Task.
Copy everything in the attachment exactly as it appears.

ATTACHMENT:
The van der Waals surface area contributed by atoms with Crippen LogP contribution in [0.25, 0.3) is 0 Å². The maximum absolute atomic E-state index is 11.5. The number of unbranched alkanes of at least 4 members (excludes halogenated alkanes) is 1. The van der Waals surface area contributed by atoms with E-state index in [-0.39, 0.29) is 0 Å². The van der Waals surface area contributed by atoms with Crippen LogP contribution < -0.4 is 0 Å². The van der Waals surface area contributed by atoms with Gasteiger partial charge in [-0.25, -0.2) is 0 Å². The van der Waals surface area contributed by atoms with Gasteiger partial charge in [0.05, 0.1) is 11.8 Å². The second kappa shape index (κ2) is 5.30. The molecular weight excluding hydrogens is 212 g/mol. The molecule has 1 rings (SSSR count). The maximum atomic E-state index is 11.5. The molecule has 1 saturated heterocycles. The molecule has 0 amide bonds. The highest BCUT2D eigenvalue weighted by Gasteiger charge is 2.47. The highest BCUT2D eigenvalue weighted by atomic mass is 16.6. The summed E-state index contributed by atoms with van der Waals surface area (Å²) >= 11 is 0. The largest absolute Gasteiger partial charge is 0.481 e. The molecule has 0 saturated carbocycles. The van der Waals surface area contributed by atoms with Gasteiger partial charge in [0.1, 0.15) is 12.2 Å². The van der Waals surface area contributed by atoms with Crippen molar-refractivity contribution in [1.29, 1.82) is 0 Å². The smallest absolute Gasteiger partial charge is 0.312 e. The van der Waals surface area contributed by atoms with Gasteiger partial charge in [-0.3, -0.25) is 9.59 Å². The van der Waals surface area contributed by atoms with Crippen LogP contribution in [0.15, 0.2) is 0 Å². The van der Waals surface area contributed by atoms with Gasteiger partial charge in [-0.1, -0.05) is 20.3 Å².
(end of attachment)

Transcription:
The van der Waals surface area contributed by atoms with Crippen LogP contribution in [0.25, 0.3) is 0 Å². The maximum absolute atomic E-state index is 11.5. The number of unbranched alkanes of at least 4 members (excludes halogenated alkanes) is 1. The van der Waals surface area contributed by atoms with E-state index in [-0.39, 0.29) is 0 Å². The van der Waals surface area contributed by atoms with Crippen LogP contribution < -0.4 is 0 Å². The van der Waals surface area contributed by atoms with Gasteiger partial charge in [-0.25, -0.2) is 0 Å². The van der Waals surface area contributed by atoms with Gasteiger partial charge in [0.05, 0.1) is 11.8 Å². The second kappa shape index (κ2) is 5.30. The molecular weight excluding hydrogens is 212 g/mol. The molecule has 1 rings (SSSR count). The maximum atomic E-state index is 11.5. The molecule has 1 saturated heterocycles. The molecule has 0 amide bonds. The highest BCUT2D eigenvalue weighted by Gasteiger charge is 2.47. The highest BCUT2D eigenvalue weighted by atomic mass is 16.6. The summed E-state index contributed by atoms with van der Waals surface area (Å²) >= 11 is 0. The largest absolute Gasteiger partial charge is 0.481 e. The molecule has 0 saturated carbocycles. The van der Waals surface area contributed by atoms with Gasteiger partial charge in [0.1, 0.15) is 12.2 Å². The van der Waals surface area contributed by atoms with Crippen molar-refractivity contribution in [1.29, 1.82) is 0 Å². The smallest absolute Gasteiger partial charge is 0.312 e. The van der Waals surface area contributed by atoms with Gasteiger partial charge in [-0.3, -0.25) is 9.59 Å². The van der Waals surface area contributed by atoms with Crippen LogP contribution in [0.15, 0.2) is 0 Å². The van der Waals surface area contributed by atoms with Gasteiger partial charge in [-0.1, -0.05) is 20.3 Å².